The thing that made me want to visit Finland in the first place was to find a cabin by a lake in the middle of nowhere, and spend a few days fishing, barbecuing my catch, and throwing myself into the pristine water several times a day. I didn’t manage that exact scenario yet, but Beth and Randy from BeersandBeans got close recently! Live the dream, baby.
— BeersAndBeans (@BeersandBeans) August 9, 2014
7. Rural landscapes from the 80’s US
In the more agricultural areas, I couldn’t shake the feeling of being in the American Mid-West. I’ve never been to that part of the US, but the huge swathes of farmland and wooden barns of Finland kept putting me in mind of scenes from Superman II (Smallville is supposed to be in Kansas after all) and other films. The flat landscape meant being able to see miles into the distance, with only occasional farm houses to break up the scene. Alternatively, where the road sliced through towering forests, I found myself humming the theme tune to X-files…
8. The Finns and the Finnish Mindset
In some ways, Finland seemed totally Scandinavian – well educated citizens, good industries, modern progressive lifestyles. In-situ I couldn’t help comparing them to the Germans because their accents are similar, but unlike the Germans the Finns are known for being pragmatic and not idealist. They can also be a little reserved in comparison to other Europeans, at least at first. And strangely, some of their culture, traditions and language even had me comparing the Finnish with the Japanese at times. There is also the incredibly interesting Sami culture from Lapland, well represented at Arktikum museum in Rovaniemi, along with natural history and exhibitions about Finland during WWI and II. There is lots to learn here, like the fact the Nazis took the Swastika from Finland’s Airforce, who used a blue version of it as their motif before the wars.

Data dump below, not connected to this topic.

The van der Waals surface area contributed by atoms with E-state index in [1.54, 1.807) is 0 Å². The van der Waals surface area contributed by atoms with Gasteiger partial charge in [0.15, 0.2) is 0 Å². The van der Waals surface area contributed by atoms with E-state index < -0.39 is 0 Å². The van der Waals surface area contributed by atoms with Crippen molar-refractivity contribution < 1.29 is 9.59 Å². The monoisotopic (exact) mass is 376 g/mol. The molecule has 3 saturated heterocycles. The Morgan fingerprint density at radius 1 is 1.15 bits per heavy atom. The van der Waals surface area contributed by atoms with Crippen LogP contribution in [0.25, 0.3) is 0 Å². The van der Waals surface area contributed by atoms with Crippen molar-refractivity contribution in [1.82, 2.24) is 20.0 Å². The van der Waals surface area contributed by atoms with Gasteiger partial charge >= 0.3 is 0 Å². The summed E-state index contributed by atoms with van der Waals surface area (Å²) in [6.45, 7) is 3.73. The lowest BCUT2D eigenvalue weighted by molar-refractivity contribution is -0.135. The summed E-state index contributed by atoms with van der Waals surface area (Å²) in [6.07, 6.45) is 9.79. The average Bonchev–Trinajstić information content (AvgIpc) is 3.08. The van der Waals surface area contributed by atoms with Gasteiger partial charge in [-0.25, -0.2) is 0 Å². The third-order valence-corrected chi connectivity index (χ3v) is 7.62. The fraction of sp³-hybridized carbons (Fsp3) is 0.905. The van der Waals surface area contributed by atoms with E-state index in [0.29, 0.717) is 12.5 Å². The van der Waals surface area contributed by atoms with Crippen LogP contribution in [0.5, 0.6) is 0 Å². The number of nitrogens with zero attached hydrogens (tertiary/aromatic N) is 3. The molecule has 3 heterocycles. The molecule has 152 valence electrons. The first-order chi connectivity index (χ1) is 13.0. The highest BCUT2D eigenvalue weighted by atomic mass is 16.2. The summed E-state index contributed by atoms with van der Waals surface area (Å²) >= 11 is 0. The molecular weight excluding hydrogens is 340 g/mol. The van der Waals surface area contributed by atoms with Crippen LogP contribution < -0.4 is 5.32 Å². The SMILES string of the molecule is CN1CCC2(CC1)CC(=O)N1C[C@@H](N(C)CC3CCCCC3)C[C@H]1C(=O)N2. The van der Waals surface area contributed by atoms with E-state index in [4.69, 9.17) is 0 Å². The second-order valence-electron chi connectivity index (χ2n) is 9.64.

9. The Land of the Midnight Sun
I have to mention it again, visiting Finnish Lapland during the peak of summer. It’s unreal. The low sun refuses to set, people stay outside til late, and everything has a surreal feeling. In Rovaniemi I relaxed by the water in a park bustling with groups of friends under the gentle ‘night time’ rays. Going for a swim in the light at 10:30pm before setting up my tent for bedtime was one of the best moments of my trip.
10. Contemporary design and classic cool
Helsinki was the World Design Capital 2012, and they are well-known for design on the international stage. The city has a great mix of historic and nouveau buildings, along with galleries and businesses to match. This apparently extends to a love of older cars, evidenced by some real classics in great condition on the streets of Helsinki, Tampere and elsewhere.
11. Aaand…. Seagulls
Lastly I have to mention the seagulls! In a capital surrounded by water, their presence is a given. Not because like every seaside town anywhere, you have to be careful with your chips. Not because they swooped threateningly when I got to close to their island in a kayak. But because they also tested my patience as a photographer! Trying finding a statue without a seagull on it’s head, I dare you.
I could list plenty more I loved about my roadtrip in Finland, but I’ll wait until I’ve refreshed my senses in Helsinki this week. I haven’t even mentioned the food scene, which is very much alive and kicking!
No ‘reindeer-burger-served-rare’ pun intended.
Have you been to Finland in the summertime? What else do you want to know about while I’m here? Let me know in the comments or on Twitter. You can also subscribe to me on Youtube for videos from my travels.
All pictures copyright © Peter Parkorr 2014.